Porridge (or oatmeal) has been in high breakfast rotation over the past couple of weeks. During our holiday down south, the morning air was crisp and cold; perfect conditions for warm bowls of steaming oats. We’ve enjoyed our porridge in quite a few different ways, mostly as I’ve been trying to ‘mix things up’ for blog posts. Our favourites so far have been coconut cream oats (pictured above), traditional creamy porridge with poached quince (recipe here) and the creamiest banana cinnamon oats with fresh banana and coastal honey.
I’m going to post a few more porridge recipes before the cold season is out, so watch this space. I’m thinking roasted pears with rosemary, honey and cinnamon, maybe some chocolatey cacao oats… oh, and do you want the recipe for these coconut cream oats? I didn’t really write it down but, you know, I’m sure another breakfast trial can be arranged…
4. sourdough starter
As I’m sure you’re all aware, there are plenty of wonderful sourdough bakers among our friends in the blogosphere. One of these is Sandra (aka ‘Lady Redspecs’) from Please Pass the Recipe. I’ve drooled over all of Sandra’s sourdough posts, from her traditional spelt sourdough to this gorgeous Turkish pide, so after confessing my absolutely terrible history with sourdough in this post, Sandra offered to send me some of her own dried starter.
Another confession: I haven’t activated the starter yet, partly as we left for a holiday after I received it and… mostly as I’m scared of killing it. But as Sandra has said, many baking failures are due to lack of confidence (fear!) so next week, I’m going to rehydrate this little wonder. I’m pretty darn excited (and scared, but mostly excited!). Thanks Sandra x
5. love, food podcast
I’m one of those people who always listens to something as I cook, either via Netflix (like Michael Pollan’s new documentary) or more recently, via internet podcasts. The most recent of these (thanks to the gorgeous Amy at Thoroughly Nourished Life) is a series called Love, Food by an American dietitian (RDN) named Julie Duffy Dillon. This series is wonderful – affirming, encouraging, balanced and real. It covers everything from internet dieting trends to negative self-perceptions (self loathing) and their impact upon our mental health and life choices.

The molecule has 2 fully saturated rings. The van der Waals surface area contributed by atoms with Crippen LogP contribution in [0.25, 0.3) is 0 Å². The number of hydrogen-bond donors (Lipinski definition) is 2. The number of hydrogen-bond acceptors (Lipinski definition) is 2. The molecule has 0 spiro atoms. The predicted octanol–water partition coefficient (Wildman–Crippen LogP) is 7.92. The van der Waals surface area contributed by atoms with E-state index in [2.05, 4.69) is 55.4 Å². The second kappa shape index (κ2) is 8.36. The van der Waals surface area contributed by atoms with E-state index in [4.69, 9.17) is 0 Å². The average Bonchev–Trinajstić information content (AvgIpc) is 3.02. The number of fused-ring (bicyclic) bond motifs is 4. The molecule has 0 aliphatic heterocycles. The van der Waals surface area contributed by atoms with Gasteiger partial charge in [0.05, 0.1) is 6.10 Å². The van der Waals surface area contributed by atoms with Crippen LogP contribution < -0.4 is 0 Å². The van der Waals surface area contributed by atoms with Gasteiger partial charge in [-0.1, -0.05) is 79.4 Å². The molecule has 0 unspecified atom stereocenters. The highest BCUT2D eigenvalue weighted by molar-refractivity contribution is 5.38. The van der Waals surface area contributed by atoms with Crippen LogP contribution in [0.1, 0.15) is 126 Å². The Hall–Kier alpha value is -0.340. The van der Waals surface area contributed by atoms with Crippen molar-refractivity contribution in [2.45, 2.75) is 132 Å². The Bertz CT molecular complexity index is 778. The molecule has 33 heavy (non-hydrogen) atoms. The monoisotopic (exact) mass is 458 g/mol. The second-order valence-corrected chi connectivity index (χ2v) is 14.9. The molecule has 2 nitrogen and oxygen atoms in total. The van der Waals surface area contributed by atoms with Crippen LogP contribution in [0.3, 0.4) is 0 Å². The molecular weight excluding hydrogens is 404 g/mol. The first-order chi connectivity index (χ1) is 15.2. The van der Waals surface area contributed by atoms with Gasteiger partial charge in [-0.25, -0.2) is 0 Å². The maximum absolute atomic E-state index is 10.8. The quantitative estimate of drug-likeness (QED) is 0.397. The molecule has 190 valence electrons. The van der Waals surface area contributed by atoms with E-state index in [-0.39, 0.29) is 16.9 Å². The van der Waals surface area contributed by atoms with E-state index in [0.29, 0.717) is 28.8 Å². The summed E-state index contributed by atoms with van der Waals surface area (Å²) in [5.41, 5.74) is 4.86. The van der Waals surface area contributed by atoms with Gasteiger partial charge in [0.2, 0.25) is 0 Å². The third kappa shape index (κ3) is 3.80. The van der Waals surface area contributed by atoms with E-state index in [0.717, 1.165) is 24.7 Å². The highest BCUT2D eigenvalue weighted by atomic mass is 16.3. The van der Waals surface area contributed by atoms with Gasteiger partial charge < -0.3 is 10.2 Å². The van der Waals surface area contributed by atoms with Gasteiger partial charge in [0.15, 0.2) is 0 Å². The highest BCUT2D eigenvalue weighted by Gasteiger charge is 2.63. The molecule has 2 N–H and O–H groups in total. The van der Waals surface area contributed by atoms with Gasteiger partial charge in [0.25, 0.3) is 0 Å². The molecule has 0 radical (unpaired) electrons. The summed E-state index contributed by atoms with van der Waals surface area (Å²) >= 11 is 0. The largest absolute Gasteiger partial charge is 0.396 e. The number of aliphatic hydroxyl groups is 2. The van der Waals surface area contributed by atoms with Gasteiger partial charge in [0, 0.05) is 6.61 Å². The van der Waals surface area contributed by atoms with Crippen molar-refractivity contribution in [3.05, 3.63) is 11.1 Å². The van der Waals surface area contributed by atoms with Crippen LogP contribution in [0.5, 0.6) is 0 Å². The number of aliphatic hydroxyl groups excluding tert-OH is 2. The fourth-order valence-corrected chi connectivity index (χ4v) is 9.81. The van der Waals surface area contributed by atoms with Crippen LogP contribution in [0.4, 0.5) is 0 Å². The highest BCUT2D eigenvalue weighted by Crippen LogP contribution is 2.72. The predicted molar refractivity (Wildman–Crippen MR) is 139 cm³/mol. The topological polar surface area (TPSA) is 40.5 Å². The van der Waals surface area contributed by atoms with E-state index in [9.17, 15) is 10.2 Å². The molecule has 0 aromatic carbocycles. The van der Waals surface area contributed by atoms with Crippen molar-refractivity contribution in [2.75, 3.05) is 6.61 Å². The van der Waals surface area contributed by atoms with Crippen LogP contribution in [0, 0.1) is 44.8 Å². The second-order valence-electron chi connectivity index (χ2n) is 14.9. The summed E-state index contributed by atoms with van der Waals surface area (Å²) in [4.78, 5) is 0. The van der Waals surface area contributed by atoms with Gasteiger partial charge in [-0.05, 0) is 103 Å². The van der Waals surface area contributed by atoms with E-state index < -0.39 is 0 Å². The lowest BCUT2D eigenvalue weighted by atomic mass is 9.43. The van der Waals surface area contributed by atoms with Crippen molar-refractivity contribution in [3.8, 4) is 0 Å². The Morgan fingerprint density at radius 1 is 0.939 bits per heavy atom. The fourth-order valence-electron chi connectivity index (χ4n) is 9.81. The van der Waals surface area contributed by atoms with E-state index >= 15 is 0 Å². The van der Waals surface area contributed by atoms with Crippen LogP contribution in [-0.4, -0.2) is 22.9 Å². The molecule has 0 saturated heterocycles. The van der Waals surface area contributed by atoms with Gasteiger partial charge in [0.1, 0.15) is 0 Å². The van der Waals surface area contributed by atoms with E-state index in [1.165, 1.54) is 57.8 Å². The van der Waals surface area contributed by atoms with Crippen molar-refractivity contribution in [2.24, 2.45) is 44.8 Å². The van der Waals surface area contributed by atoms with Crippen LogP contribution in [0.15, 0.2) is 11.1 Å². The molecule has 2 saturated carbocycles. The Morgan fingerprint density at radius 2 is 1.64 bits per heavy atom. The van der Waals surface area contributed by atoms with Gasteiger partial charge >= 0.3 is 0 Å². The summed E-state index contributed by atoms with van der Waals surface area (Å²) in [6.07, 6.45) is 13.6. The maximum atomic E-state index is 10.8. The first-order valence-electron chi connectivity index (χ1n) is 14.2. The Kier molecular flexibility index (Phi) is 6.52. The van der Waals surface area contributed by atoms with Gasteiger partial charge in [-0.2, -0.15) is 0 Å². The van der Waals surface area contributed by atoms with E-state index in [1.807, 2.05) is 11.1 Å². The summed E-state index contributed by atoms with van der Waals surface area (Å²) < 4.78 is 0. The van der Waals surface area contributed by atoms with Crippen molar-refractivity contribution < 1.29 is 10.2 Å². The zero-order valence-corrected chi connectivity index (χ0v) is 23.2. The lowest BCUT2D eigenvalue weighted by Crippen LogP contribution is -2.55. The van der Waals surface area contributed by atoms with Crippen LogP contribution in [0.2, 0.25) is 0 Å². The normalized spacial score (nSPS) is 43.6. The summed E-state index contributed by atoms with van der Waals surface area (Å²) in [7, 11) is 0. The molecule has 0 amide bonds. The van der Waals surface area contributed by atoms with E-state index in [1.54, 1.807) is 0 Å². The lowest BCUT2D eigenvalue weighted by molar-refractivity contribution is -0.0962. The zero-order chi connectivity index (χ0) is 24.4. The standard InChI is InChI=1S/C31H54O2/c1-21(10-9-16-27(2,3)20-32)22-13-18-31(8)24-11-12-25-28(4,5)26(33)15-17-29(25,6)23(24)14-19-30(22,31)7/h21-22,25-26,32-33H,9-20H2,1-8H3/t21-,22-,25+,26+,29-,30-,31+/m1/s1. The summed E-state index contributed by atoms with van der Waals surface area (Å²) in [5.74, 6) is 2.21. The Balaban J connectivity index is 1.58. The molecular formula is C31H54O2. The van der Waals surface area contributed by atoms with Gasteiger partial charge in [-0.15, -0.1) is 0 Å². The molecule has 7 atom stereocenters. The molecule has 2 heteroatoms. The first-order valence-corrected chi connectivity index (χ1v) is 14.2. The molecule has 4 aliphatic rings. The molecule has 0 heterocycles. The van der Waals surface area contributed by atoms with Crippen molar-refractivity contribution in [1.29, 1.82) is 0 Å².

I’ve also been listening to this series as I work out, which is a new thing for me (I normally listen to my workout playlist or comedy series, such as the Wilosophy iPhone podcast by Wil Anderson). I definitely recommend it, it puts any emphasis on weight (loss) and poor self image into a more healthy perspective.
I’m still eating my way through the last half of this batch of oven-poached quince (which I blogged about here). It’s absolutely stunning, ruby red and mellow, though I’m starting to think that I want to bake/create/cook with the remainder of the jar. My first thought is to make this quince crumble cake with crème fraîche from Australian Gourmet Traveller, however if you have any favourite recipes, send them my way! I love cooking tried and tested favourites from friends.
So, that pretty much sums up the last month in my kitchen as we transition further into Australian autumn. Thanks again to Maureen for hosting this monthly link-up – if you’d like to read about other contributing kitchens (or write a post yourself), head over to her post at Orgasmic Chef for details!